These methods can be found in many Windows rootkits, including AFX (kernel32.dll hooking and patching), Vanquish (kernel32.dll patching), Hacker Defender (ntdll.dll patching), and FU (DKM). For instance, FU (a play on the UNIX "su" command) loads the driver msdirectx.sys, which can then be used to hide malware processes and device drivers. Unlike most rootkits, FU does not attempt to hide itself, which may explain why FU is the most oft-removed rootkit encountered by Microsoft's Malicious Software Removal Tool.

Hiding in the shadows

New stealth attack vectors are always being developed to better conceal both the rootkit and associated malware.

For example, the rootkits described thus far conceal malware by hiding persistent objects (stored on disk somewhere) or dynamic objects (held in memory). Malware developers are now starting to hide persistent objects in locations such as video card EEPROM, bad disk sectors, and other locations overlooked by most (if not all) security scanners.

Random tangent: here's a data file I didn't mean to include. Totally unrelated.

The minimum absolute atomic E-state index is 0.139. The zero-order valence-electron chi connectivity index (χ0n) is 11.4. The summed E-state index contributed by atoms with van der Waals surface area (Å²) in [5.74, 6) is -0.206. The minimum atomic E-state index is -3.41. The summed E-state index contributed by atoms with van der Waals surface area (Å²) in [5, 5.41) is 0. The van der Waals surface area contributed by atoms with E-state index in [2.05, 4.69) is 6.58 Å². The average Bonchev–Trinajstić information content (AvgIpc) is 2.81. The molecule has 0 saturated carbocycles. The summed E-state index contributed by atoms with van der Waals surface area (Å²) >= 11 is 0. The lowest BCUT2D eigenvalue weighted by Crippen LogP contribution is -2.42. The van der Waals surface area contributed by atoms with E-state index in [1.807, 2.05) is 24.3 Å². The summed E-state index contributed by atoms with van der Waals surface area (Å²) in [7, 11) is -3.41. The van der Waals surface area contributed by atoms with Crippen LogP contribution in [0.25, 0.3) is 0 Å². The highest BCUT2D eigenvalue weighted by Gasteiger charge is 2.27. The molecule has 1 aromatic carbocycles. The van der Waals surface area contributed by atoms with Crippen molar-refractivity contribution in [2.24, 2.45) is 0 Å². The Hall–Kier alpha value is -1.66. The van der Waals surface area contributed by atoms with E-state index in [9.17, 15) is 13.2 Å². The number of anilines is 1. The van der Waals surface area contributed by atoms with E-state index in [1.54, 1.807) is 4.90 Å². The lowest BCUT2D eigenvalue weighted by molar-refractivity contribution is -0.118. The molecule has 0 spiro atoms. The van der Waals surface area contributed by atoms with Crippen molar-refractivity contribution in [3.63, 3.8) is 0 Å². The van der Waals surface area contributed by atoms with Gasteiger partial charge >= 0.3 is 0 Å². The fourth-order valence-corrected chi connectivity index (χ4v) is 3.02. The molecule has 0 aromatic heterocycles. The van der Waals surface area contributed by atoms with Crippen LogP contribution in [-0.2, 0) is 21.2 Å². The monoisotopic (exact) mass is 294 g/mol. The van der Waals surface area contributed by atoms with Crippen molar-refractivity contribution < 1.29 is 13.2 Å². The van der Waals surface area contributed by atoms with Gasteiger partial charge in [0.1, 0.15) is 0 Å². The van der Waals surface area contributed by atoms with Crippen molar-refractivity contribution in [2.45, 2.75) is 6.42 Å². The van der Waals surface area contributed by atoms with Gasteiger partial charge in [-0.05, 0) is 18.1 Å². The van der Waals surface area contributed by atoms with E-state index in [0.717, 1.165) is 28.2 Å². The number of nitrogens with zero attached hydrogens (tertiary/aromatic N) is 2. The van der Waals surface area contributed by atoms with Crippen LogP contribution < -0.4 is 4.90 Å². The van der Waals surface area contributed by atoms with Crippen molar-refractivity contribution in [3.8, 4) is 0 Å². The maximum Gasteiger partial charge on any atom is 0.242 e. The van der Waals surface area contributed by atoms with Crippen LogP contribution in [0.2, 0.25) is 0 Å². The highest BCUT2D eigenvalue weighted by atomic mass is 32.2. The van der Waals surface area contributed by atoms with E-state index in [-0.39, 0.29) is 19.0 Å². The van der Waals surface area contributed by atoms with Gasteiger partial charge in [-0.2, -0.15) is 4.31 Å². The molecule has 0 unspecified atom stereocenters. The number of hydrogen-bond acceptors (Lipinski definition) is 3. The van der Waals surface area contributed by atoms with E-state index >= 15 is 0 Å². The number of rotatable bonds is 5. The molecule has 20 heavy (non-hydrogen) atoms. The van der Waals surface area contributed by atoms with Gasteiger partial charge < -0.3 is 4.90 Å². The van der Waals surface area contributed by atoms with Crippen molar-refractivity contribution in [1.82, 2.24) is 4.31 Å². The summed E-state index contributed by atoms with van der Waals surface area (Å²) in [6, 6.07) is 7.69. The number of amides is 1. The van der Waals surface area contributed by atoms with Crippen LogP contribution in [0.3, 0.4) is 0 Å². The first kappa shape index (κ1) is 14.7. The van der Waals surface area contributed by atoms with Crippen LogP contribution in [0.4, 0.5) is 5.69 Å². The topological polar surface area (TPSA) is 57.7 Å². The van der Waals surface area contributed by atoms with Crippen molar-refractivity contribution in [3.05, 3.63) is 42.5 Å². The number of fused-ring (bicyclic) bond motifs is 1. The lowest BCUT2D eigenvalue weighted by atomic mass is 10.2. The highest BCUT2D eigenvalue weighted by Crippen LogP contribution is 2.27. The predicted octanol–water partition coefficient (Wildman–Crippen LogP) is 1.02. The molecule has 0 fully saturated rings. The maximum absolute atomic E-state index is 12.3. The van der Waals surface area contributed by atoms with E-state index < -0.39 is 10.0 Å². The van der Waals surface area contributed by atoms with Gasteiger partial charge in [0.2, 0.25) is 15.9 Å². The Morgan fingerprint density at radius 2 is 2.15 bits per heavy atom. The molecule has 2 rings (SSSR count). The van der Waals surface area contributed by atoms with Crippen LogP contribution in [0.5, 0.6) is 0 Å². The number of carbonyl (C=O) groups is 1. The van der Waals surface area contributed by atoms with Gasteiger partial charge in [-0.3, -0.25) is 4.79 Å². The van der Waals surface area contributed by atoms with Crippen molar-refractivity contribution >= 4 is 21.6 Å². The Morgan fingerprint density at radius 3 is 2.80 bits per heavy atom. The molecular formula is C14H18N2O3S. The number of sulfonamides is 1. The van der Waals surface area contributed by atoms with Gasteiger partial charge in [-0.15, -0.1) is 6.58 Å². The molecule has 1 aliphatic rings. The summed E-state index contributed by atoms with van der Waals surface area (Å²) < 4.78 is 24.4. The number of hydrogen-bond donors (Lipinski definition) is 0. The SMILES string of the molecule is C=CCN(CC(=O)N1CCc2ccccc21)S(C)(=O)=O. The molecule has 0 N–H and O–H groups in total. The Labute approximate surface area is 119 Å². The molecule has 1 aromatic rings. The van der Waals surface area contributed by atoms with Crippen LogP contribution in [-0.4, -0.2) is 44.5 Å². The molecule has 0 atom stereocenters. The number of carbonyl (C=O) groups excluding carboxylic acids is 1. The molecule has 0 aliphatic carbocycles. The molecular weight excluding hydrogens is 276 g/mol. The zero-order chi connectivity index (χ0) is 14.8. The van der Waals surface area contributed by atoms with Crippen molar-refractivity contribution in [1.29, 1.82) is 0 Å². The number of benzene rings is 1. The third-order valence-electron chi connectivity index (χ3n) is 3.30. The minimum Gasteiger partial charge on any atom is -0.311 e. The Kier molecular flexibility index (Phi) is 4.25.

Another new method is to modify the boot sequence of the compromised PC, loading a clean Virtual Machine (VM) on top of an infected host operating system. This essentially puts the victim computer in "the Matrix," since the clean virtual version of the machine answers all queries from the victim computer about itself. Files, processes, remaining hard drive space, registry keys, and almost everything else that could reveal that a compromise has occurred, appear normal. But outside the virtual environment (which the administrator did not install, and thus might not realize is there), the real, compromised OS directs the computer. SubVirt is one proof-of-concept rootkit that works by installing a Virtual Machine Monitor. A guest OS using Linux/VMWare or Windows/VirtualPC to run in a virtual machine cannot see SubVirt. But SubVirt (and any associated malware) has access to all VM activity and data.